Crude import 'crown' moves to China in May

Updated 2017-06-09 11:12:17 Global Times


Further growth depends on refined product export policy

China became the world's largest crude oil importer in May, but experts said that imports will only keep growing if government policy allows more exports of refined petroleum products.

Increases in both the volumes and prices of energy, especially for crude oil and natural gas, were behind China's stronger-than-expected import-export data in May, the General Administration of Customs said in a statement Thursday.

From January to May, China imported 176 million tons of crude oil, up 13.1 percent year-on-year. The average price surged 54.6 percent to 2,671 yuan (3) per ton, customs data showed.

In May, China's oil imports reached 3.72 million tons or 8.76 million barrels per day (bpd), higher than the 8.12 million bpd of US crude imports, financial news portal reported on Thursday, citing data from the US Energy Information Administration.

Wu Chenhui, a Beijing-based independent industry analyst, said that the continual rise in crude imports is partly driven by China's own economic needs and by the fact that trade with regions along the Belt and Road (B&R) initiative is in a high-growth period.

"China is weak in crude production and the quality of locally produced crude is relatively low. Added to this, many of the economies in the B&R regions such as the Middle East and Eastern Europe rely on oil exports. These factors together are behind the continual rise in China's oil imports," Wu told the Global Times Thursday.

For instance, at the end of May, the first batch of crude oil from Myanmar reached China via the 1,420-kilometer-long China-Myanmar crude oil pipeline, according to oil major China National Petroleum Corp.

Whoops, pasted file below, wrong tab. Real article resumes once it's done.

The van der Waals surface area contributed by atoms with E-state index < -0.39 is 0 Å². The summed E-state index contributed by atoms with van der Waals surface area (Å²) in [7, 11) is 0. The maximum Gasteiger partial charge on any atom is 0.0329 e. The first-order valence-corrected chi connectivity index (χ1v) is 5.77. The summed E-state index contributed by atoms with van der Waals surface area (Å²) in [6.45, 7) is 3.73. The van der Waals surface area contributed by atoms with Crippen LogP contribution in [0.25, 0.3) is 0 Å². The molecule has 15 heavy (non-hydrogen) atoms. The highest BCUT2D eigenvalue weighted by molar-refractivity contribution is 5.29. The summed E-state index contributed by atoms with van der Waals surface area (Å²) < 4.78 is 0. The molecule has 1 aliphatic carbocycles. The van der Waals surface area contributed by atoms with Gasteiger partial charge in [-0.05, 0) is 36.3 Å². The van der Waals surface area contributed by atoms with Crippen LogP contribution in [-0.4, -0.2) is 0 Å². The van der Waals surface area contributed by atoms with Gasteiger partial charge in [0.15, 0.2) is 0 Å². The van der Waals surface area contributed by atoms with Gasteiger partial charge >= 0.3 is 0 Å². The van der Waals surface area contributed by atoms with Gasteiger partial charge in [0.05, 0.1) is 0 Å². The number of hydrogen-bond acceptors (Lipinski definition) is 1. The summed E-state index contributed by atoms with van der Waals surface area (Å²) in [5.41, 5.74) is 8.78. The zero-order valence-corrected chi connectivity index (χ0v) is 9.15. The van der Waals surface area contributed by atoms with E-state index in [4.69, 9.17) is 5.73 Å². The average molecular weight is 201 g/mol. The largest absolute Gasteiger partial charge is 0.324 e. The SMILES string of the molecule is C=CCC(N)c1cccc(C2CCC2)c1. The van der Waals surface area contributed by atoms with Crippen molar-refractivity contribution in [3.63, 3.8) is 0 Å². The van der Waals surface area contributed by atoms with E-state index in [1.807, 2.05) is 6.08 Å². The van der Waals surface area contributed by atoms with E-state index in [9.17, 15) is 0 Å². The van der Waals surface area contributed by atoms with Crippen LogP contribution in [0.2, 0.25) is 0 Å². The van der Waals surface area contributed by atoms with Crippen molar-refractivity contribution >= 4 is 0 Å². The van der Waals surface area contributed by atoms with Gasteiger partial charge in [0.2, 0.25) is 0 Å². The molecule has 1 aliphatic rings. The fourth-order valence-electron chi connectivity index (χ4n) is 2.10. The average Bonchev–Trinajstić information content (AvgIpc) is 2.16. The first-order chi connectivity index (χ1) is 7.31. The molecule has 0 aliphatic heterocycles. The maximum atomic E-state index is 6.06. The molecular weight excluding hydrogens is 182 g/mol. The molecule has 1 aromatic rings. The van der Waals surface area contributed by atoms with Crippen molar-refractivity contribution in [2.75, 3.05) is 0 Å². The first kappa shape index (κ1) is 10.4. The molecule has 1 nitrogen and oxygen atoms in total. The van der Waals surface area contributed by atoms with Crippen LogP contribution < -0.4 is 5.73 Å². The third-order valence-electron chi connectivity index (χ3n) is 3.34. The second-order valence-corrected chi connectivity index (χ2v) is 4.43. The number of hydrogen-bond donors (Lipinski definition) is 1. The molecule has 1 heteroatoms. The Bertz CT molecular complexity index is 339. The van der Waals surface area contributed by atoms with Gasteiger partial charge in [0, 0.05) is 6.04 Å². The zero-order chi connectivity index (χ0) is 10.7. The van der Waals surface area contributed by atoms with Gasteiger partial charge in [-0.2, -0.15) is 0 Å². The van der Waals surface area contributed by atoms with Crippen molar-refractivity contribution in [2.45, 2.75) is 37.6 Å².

The cross-border pipeline is part of a larger China-Myanmar oil and gas pipeline project.

Along with the rise in import volumes in recent months came fluctuating prices, a trend that has already started in 2016.

Li Li, director of research at Shanghai-based research and consulting firm ICIS China, said that what looks like a surge in oil prices recently is really just a correction from abnormally low prices last year.

However, Li said that whether China can remain the world's largest crude importer will depend on central government's policy concerning refined oil exports.

"The US is becoming a world processing center for crude, and that will drive up US crude imports. In China, though, independent refineries, or so-called teapot refineries, are the main driver for crude imports," Li told the Global Times Thursday.

The Chinese government has allowed 28 independent refinery companies to import crude oil since late 2015 and these plants have import quotas totaling nearly 1.9 million bpd, according to a Reuters report in June. Teapot refineries accounted for 18 percent of China's total oil imports during the first quarter.

With curbs on export quotas and without an apparent rebound in domestic demand, Chinese oil retailers have begun a price war to win customers, Li said.

The country also imported 25.51 million tons of natural gas in the first five months, up 13.2 percent year-on-year, with the price rising 8.3 percent.

Natural gas is still a relatively new energy source for China, and the natural gas market is still growing, so a continued rise in natural gas imports is justified, Li said.

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